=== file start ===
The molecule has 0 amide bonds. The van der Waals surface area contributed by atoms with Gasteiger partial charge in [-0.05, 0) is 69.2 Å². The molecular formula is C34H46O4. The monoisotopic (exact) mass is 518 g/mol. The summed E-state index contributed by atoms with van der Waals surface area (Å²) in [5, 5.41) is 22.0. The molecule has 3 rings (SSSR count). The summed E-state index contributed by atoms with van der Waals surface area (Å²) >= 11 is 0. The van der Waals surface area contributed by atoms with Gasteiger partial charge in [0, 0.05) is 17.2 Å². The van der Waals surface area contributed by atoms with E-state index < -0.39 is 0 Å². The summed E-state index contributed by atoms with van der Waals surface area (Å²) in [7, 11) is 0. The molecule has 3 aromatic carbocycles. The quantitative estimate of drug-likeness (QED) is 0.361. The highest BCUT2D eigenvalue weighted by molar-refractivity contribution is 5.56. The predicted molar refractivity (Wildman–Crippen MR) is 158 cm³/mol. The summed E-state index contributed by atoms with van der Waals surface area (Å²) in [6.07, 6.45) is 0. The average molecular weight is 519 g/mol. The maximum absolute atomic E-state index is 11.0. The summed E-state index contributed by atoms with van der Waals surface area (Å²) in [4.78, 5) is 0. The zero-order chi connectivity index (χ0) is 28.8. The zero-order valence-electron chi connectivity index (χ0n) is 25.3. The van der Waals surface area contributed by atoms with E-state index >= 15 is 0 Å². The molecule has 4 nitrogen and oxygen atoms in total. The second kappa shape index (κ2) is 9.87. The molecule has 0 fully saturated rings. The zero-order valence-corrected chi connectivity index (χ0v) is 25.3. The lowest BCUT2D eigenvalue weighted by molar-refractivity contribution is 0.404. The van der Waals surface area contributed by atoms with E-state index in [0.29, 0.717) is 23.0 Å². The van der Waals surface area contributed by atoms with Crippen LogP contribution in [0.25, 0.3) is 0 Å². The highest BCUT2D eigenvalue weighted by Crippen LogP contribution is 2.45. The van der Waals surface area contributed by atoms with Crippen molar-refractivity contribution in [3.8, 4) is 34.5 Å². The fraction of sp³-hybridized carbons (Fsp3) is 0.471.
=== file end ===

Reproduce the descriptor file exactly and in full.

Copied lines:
The molecule has 0 amide bonds. The van der Waals surface area contributed by atoms with Gasteiger partial charge in [-0.05, 0) is 69.2 Å². The molecular formula is C34H46O4. The monoisotopic (exact) mass is 518 g/mol. The summed E-state index contributed by atoms with van der Waals surface area (Å²) in [5, 5.41) is 22.0. The molecule has 3 rings (SSSR count). The summed E-state index contributed by atoms with van der Waals surface area (Å²) >= 11 is 0. The van der Waals surface area contributed by atoms with Gasteiger partial charge in [0, 0.05) is 17.2 Å². The van der Waals surface area contributed by atoms with E-state index < -0.39 is 0 Å². The summed E-state index contributed by atoms with van der Waals surface area (Å²) in [7, 11) is 0. The molecule has 3 aromatic carbocycles. The quantitative estimate of drug-likeness (QED) is 0.361. The highest BCUT2D eigenvalue weighted by molar-refractivity contribution is 5.56. The predicted molar refractivity (Wildman–Crippen MR) is 158 cm³/mol. The summed E-state index contributed by atoms with van der Waals surface area (Å²) in [6.07, 6.45) is 0. The average molecular weight is 519 g/mol. The maximum absolute atomic E-state index is 11.0. The summed E-state index contributed by atoms with van der Waals surface area (Å²) in [4.78, 5) is 0. The zero-order chi connectivity index (χ0) is 28.8. The zero-order valence-electron chi connectivity index (χ0n) is 25.3. The van der Waals surface area contributed by atoms with E-state index >= 15 is 0 Å². The molecule has 4 nitrogen and oxygen atoms in total. The second kappa shape index (κ2) is 9.87. The molecule has 0 fully saturated rings. The zero-order valence-corrected chi connectivity index (χ0v) is 25.3. The lowest BCUT2D eigenvalue weighted by molar-refractivity contribution is 0.404. The van der Waals surface area contributed by atoms with E-state index in [0.29, 0.717) is 23.0 Å². The van der Waals surface area contributed by atoms with Crippen LogP contribution in [0.25, 0.3) is 0 Å². The highest BCUT2D eigenvalue weighted by Crippen LogP contribution is 2.45. The van der Waals surface area contributed by atoms with Crippen molar-refractivity contribution in [3.8, 4) is 34.5 Å². The fraction of sp³-hybridized carbons (Fsp3) is 0.471.